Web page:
Technology doesn’t create social media phenomena as much as change and amplify it. Technology can’t invent new human traits, or rewrite how we’re wired.
Today, we live at the cusp of a future that looks a lot like the futures our predecessors faced on this same day last year, a decade ago, or even a thousand years in the past. So each essay in Today in the Histories of Social Media documents a social phenomenon that is as real now as it was then. The short, two or three-paragraph entries reveal varied examples of crowdsourcing, viral, innovation, storytelling and every presumably new quality enabled by current technology. They were experienced when content was usually live, if it hadn’t been captured with quill pens scratched on parchment. They were shared when ideas and trends moved at the speed of horse-drawn carriages, or on trains drawn by steam engines, and remembered when facts were vetted by human minds, and truths stored in our hearts, just like today.
Reading an essay each day will get you thinking about social media in novel, challenging, and counter-intuitive ways. You’ll be surprised by interesting, funny, and sometimes gut-wrenching facts about social experience that aren’t well known or often discussed.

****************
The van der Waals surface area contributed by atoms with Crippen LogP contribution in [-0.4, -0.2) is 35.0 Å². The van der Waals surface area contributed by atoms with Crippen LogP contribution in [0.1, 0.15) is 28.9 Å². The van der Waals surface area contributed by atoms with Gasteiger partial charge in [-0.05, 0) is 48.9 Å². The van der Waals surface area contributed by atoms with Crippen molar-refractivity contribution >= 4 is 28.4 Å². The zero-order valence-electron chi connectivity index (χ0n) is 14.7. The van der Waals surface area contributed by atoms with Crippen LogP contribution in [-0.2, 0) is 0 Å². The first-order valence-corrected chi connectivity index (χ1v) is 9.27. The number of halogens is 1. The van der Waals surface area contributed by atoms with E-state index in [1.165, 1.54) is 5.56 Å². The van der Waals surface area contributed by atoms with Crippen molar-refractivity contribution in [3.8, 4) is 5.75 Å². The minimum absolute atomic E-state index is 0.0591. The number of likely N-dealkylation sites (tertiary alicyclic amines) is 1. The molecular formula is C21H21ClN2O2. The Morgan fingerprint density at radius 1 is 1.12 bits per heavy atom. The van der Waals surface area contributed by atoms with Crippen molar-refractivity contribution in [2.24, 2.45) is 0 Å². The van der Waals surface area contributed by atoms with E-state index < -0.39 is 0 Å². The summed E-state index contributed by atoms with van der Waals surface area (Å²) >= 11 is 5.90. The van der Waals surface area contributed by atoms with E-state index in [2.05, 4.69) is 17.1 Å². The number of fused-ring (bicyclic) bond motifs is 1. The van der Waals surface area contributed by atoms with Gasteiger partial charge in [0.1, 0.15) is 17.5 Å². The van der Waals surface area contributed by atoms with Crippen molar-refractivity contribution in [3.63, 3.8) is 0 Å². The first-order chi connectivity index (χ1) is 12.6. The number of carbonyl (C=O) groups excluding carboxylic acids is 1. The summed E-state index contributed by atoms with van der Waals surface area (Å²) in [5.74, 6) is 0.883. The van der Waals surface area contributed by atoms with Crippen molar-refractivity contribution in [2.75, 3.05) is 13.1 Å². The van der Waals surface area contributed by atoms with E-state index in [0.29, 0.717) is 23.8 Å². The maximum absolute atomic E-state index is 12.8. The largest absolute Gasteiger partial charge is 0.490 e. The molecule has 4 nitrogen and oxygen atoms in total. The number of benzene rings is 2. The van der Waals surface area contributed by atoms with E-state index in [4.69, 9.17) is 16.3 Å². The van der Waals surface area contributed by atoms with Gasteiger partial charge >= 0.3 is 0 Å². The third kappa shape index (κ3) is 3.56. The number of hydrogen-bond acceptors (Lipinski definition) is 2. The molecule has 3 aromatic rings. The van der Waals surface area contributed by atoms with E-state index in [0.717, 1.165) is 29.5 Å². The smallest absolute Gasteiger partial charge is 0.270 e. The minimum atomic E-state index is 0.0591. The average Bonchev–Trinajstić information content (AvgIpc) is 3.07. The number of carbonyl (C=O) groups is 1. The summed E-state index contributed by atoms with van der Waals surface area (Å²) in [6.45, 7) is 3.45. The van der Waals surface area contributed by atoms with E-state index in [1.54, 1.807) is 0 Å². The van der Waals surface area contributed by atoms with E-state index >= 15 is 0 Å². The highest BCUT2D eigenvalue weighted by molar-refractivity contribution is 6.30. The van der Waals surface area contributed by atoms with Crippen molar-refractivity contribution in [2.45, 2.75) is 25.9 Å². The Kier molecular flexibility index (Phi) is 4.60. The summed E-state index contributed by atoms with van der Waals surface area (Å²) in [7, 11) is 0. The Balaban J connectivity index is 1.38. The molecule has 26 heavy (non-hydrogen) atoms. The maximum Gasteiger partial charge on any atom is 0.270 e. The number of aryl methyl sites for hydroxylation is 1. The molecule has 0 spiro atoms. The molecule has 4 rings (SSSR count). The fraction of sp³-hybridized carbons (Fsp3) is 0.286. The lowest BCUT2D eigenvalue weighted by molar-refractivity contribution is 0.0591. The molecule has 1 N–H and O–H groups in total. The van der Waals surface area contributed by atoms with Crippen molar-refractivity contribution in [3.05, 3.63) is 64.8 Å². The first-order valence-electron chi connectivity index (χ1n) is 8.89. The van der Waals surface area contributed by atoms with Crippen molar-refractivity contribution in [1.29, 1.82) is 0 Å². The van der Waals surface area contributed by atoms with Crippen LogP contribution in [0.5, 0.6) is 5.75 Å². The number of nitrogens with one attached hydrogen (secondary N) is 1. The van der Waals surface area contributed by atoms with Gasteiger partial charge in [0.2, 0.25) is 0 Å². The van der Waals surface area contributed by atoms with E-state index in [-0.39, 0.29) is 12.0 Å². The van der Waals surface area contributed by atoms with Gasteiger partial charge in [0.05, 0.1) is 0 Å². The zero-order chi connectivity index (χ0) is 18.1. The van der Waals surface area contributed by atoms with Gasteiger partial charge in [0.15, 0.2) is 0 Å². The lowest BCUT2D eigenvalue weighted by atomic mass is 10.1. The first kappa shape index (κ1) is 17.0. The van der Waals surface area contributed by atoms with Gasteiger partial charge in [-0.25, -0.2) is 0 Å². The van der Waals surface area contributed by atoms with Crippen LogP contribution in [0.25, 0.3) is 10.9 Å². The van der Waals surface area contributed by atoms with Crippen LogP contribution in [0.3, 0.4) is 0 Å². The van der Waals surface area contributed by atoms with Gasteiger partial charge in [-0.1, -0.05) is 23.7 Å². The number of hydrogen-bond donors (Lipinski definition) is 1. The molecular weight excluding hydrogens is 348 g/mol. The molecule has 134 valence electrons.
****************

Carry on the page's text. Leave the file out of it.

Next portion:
Five years ago, I predicted that we had to redefine brands — not just repurpose our old ideas to new media — or risk losing authority, relevance, and customers. Branding Still Only Works on Cattle documents why corporate reputations are crashing, nobody believes what companies say, and it’s harder than ever for brands to command price premiums or customer loyalty. What I saw as a crisis in 2008 has proven to be a chronic affliction. It’s time to face the ugly, complicated reality of today’s marketplace: Branding is dead. Before we revive it, we need a new definition of brands. This book outlines why and how.